Flash back 50 years to the good old days when street rods were called hot rods, cruising was safe, racing was fun, and steel was the material of choice for car and truck manufacturers. No plastic, no trucks spraying nitrous, and definitely no neon protruding from every nook and cranny of the truck, drawing maximum attention. No, those were the days of genuine friendships, turning your own wrenches, and loving every second of it. Now, flash forward to 2003 and take a close look at Bennie Greene's '52 Ford F-1 pickup, and you just might think you're back in the Fifties. Old-school steel wheels, retro interior, and, the clincher, a Ford small-block under the bonnet distinguish Bennie's hot-rod hauler from the big-wheeled, completely digital variety common to today's show scene.
A hot rodder at heart, Bennie purchased the '52 Effie in honor of his lovely wife Carol, who was born in 1952 and began an eight-month love affair with a truck he wanted to be all-steel and all-Ford. To start the project, the truck was removed from the frame, then it was stripped, sandblasted, and boxed. On went the Mustang II frontend, complete with AFCO coilover shocks, and then the frame was painted to ensure years of beauty and rust-free operation. Out back, Bennie bolted on a set of adjustable leaf springs, relocated the battery underneath the cab on the frame, and bolted in the Ford 9-inch rearend and 4:11 gears.
It doesn't get much prettier than this all-wood and stainless bed.
Designed by Bennie's wife, Carol, this white and red leather interior looks right out of t
Surprise, no Bow Tie under this bonnet. Bennie stayed true to his Ford heritage with a Cob
Rolling stock for the Effie was straight out of the old-school handbook for hot rods, titled, "Wheels of Choice for a Muscular-Look." The chromed steel wheels measure 15x8 inches up front, wrapped in Triumph P235/60R15 tires, and 15x9 inches in the rear, with Triumph P275/60R15 supplying the rubber. To stop these wheels and tires, the Mustang II disc brakes are squeezed, thanks to the pressure supplied by the power brake booster and master cylinder plumbed with stainless hoses. However, stopping is no fun and keeping to his original plan, Bennie looked for a donor Ford powerplant to make his F-1 haul.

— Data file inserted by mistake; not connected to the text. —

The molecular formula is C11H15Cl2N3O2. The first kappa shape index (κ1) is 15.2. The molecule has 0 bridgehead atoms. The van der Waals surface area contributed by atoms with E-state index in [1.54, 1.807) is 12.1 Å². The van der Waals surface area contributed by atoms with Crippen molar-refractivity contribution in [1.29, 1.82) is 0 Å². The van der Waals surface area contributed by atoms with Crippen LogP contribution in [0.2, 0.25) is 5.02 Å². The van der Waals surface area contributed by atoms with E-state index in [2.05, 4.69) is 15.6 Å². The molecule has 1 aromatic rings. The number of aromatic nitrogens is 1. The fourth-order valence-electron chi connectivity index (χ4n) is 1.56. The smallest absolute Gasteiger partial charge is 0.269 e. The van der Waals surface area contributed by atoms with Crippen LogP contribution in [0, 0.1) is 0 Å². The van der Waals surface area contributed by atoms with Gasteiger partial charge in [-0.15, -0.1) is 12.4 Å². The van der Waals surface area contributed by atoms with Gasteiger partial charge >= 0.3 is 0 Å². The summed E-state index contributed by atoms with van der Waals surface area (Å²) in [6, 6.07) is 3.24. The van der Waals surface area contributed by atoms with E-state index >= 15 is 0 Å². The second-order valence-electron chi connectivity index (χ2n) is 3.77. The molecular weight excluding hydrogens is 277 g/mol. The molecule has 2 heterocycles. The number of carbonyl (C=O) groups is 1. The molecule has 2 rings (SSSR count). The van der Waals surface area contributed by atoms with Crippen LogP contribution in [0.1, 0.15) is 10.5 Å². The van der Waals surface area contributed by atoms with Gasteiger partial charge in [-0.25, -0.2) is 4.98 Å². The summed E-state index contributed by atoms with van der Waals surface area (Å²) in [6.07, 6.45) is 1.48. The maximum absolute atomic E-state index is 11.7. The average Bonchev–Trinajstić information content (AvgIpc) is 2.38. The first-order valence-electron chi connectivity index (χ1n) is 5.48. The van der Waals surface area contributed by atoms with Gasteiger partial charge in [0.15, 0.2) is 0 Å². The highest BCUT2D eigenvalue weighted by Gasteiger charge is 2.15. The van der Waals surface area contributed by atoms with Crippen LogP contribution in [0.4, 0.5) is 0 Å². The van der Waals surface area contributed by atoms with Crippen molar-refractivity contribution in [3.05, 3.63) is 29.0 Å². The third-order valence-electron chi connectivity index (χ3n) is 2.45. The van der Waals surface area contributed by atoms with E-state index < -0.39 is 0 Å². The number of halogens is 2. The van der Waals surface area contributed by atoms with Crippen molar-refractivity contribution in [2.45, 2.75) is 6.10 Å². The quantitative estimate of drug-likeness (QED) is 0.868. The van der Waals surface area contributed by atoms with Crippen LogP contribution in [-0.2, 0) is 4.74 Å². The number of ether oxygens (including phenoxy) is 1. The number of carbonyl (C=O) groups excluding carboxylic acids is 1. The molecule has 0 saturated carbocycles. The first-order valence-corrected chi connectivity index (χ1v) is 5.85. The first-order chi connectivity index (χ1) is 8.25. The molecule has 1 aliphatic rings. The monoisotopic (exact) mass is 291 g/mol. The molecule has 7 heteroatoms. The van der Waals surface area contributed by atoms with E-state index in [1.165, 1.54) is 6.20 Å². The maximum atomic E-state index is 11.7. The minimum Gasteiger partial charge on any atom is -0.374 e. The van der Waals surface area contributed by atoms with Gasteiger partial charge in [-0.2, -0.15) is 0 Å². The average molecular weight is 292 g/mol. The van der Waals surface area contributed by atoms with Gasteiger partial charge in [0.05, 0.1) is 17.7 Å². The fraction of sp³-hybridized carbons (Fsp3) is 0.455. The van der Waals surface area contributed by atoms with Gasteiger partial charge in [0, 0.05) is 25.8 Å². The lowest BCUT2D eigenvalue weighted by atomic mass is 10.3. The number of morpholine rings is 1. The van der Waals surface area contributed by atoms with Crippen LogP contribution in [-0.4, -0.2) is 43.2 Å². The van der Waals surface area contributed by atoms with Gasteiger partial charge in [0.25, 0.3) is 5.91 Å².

Searching for the perfect mix of power and looks, Bennie found a '93 Ford Cobra 5.0L engine just waiting to be given some TLC. Whereas the internals are all stock, the bolt-ons are all show, including the chrome Tuff Stuff water pump, chrome 100A alternator, aluminum Cobra valve covers, and powdercoated Cobra headers. The fuel injection was swapped in favor of a 650-cfm Carter four-barrel and chrome high-performance intake manifold. Providing spark for the fuel is a complete electronic Mallory ignition. Sending the estimated 235 horses to the ground is a Ford AOD transmission. With the chassis and motivation complete, it was time to move to the paint and body.
Adjustable coilovers and leaf springs allow Bennie to go low or high, depending on driving
Old school? You bet. These chrome-plated steel wheels look right at home on this classic h
All steel and chrome parts make this Effie look great, and with the original style headlig
The all-steel truck was delivered to Woodie Woodham of Hudson, Florida, who proceeded to spray endless coats of Torch Red paint on all of the exterior and interior surfaces. With the paint applied, the wooden bed, with stainless inserts, was installed along with the chrome front bumper and chrome grille. The gas filler was installed in a subtle location in the rear of the wooden bed. Smiles went all around with the completion of the body, chassis, and engine, but now it was Carol's turn to show some automotive expertise. Next up, the interior.
Carol designed a retro Fifties interior complete with Mercury Villager buckets, wrapped in white leather with red piping, leather headliner, and door panels installed by Wally's Upholstery in New Port Richey, Florida. The Havaline gauges look perfect in the paint-matched dash, and the Vintage Air A/C system keeps things nice and cool down in Florida. For those long trips to shows, Bennie installed a LeCarra steering wheel and a stereo tape player with speakers under the dash and behind the seat.
Bennie has received his share of accolades with five Best of Show awards and two People's Choice awards, and with support from his wife, Carol, there are surely more to come. Keeping things simple and keeping things genuine is an art form often lost in shows complete with crazy paint and frame-scraping trucks. It is a pleasure to gaze upon and learn about a truck that truly brings back the hot-rod era with such grace and red beauty.